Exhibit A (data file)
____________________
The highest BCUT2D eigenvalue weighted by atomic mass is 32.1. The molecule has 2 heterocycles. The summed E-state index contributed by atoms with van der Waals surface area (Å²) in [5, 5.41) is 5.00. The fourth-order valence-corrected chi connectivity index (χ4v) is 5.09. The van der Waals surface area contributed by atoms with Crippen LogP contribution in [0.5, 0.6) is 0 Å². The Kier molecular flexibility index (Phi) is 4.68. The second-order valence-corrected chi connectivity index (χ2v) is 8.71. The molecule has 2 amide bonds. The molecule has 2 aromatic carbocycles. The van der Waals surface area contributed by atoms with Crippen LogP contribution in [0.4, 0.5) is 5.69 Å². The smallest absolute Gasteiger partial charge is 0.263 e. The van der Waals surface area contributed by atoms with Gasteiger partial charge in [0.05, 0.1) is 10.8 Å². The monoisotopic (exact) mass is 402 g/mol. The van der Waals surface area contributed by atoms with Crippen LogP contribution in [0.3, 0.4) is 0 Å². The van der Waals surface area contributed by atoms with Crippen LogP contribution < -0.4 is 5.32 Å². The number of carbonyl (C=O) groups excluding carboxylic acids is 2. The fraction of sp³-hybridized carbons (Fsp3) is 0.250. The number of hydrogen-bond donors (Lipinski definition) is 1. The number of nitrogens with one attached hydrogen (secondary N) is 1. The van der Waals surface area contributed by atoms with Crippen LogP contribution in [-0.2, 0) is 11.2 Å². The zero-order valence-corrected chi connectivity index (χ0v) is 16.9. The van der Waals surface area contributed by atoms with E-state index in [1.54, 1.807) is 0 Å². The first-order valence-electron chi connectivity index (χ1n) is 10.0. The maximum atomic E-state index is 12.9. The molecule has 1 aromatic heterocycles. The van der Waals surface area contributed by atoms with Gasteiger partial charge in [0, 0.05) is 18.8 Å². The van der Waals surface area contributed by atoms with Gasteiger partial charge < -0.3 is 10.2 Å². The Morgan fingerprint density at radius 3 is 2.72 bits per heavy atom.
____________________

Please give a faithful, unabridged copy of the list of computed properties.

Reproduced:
The highest BCUT2D eigenvalue weighted by atomic mass is 32.1. The molecule has 2 heterocycles. The summed E-state index contributed by atoms with van der Waals surface area (Å²) in [5, 5.41) is 5.00. The fourth-order valence-corrected chi connectivity index (χ4v) is 5.09. The van der Waals surface area contributed by atoms with Crippen LogP contribution in [0.5, 0.6) is 0 Å². The Kier molecular flexibility index (Phi) is 4.68. The second-order valence-corrected chi connectivity index (χ2v) is 8.71. The molecule has 2 amide bonds. The molecule has 2 aromatic carbocycles. The van der Waals surface area contributed by atoms with Crippen LogP contribution in [0.4, 0.5) is 5.69 Å². The smallest absolute Gasteiger partial charge is 0.263 e. The van der Waals surface area contributed by atoms with Gasteiger partial charge in [0.05, 0.1) is 10.8 Å². The monoisotopic (exact) mass is 402 g/mol. The van der Waals surface area contributed by atoms with Crippen LogP contribution in [0.3, 0.4) is 0 Å². The van der Waals surface area contributed by atoms with Crippen LogP contribution < -0.4 is 5.32 Å². The number of carbonyl (C=O) groups excluding carboxylic acids is 2. The fraction of sp³-hybridized carbons (Fsp3) is 0.250. The number of hydrogen-bond donors (Lipinski definition) is 1. The number of nitrogens with one attached hydrogen (secondary N) is 1. The van der Waals surface area contributed by atoms with Crippen LogP contribution in [-0.2, 0) is 11.2 Å². The zero-order valence-corrected chi connectivity index (χ0v) is 16.9. The van der Waals surface area contributed by atoms with E-state index in [1.54, 1.807) is 0 Å². The first-order valence-electron chi connectivity index (χ1n) is 10.0. The maximum atomic E-state index is 12.9. The molecule has 1 aromatic heterocycles. The van der Waals surface area contributed by atoms with Gasteiger partial charge in [0, 0.05) is 18.8 Å². The van der Waals surface area contributed by atoms with Gasteiger partial charge < -0.3 is 10.2 Å². The Morgan fingerprint density at radius 3 is 2.72 bits per heavy atom.